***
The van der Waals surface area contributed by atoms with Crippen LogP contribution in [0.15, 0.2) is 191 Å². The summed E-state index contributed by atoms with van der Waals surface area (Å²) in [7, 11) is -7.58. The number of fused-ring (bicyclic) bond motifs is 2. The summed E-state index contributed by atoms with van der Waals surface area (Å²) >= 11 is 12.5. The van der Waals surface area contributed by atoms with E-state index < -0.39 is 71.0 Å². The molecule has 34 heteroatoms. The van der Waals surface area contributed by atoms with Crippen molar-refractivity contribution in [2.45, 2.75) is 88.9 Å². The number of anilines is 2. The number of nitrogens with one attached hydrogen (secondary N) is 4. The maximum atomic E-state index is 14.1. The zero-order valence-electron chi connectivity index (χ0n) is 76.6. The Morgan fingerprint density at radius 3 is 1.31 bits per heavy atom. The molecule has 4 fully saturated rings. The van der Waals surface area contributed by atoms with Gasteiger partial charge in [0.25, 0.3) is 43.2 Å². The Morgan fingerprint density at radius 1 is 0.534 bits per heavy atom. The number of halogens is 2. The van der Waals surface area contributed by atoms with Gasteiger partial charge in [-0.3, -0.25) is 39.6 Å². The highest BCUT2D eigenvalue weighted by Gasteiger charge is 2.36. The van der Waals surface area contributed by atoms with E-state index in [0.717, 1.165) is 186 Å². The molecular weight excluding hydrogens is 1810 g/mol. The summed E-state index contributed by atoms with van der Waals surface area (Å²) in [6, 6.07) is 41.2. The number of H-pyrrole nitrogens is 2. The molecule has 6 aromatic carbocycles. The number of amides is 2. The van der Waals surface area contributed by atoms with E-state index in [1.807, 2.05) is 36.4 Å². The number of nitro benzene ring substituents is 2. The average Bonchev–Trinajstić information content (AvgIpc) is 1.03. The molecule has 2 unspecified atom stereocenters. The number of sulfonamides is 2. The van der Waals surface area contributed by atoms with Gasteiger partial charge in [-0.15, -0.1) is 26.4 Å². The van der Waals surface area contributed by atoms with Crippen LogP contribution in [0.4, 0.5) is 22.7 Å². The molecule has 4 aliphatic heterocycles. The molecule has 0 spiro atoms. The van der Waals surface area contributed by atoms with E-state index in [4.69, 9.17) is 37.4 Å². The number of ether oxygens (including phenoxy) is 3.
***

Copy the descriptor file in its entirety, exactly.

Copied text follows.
The van der Waals surface area contributed by atoms with Crippen LogP contribution in [0.15, 0.2) is 191 Å². The summed E-state index contributed by atoms with van der Waals surface area (Å²) in [7, 11) is -7.58. The number of fused-ring (bicyclic) bond motifs is 2. The summed E-state index contributed by atoms with van der Waals surface area (Å²) >= 11 is 12.5. The van der Waals surface area contributed by atoms with E-state index < -0.39 is 71.0 Å². The molecule has 34 heteroatoms. The van der Waals surface area contributed by atoms with Crippen molar-refractivity contribution in [2.45, 2.75) is 88.9 Å². The number of anilines is 2. The number of nitrogens with one attached hydrogen (secondary N) is 4. The maximum atomic E-state index is 14.1. The zero-order valence-electron chi connectivity index (χ0n) is 76.6. The Morgan fingerprint density at radius 3 is 1.31 bits per heavy atom. The molecule has 4 fully saturated rings. The van der Waals surface area contributed by atoms with Gasteiger partial charge in [0.25, 0.3) is 43.2 Å². The Morgan fingerprint density at radius 1 is 0.534 bits per heavy atom. The number of halogens is 2. The van der Waals surface area contributed by atoms with Gasteiger partial charge in [-0.3, -0.25) is 39.6 Å². The highest BCUT2D eigenvalue weighted by Gasteiger charge is 2.36. The van der Waals surface area contributed by atoms with E-state index in [0.717, 1.165) is 186 Å². The molecular weight excluding hydrogens is 1810 g/mol. The summed E-state index contributed by atoms with van der Waals surface area (Å²) in [6, 6.07) is 41.2. The number of H-pyrrole nitrogens is 2. The molecule has 6 aromatic carbocycles. The number of amides is 2. The van der Waals surface area contributed by atoms with E-state index in [1.807, 2.05) is 36.4 Å². The number of nitro benzene ring substituents is 2. The average Bonchev–Trinajstić information content (AvgIpc) is 1.03. The molecule has 2 unspecified atom stereocenters. The number of sulfonamides is 2. The van der Waals surface area contributed by atoms with Gasteiger partial charge in [-0.15, -0.1) is 26.4 Å². The van der Waals surface area contributed by atoms with Crippen LogP contribution in [0.4, 0.5) is 22.7 Å². The molecule has 4 aliphatic heterocycles. The molecule has 0 spiro atoms. The van der Waals surface area contributed by atoms with E-state index in [4.69, 9.17) is 37.4 Å². The number of ether oxygens (including phenoxy) is 3.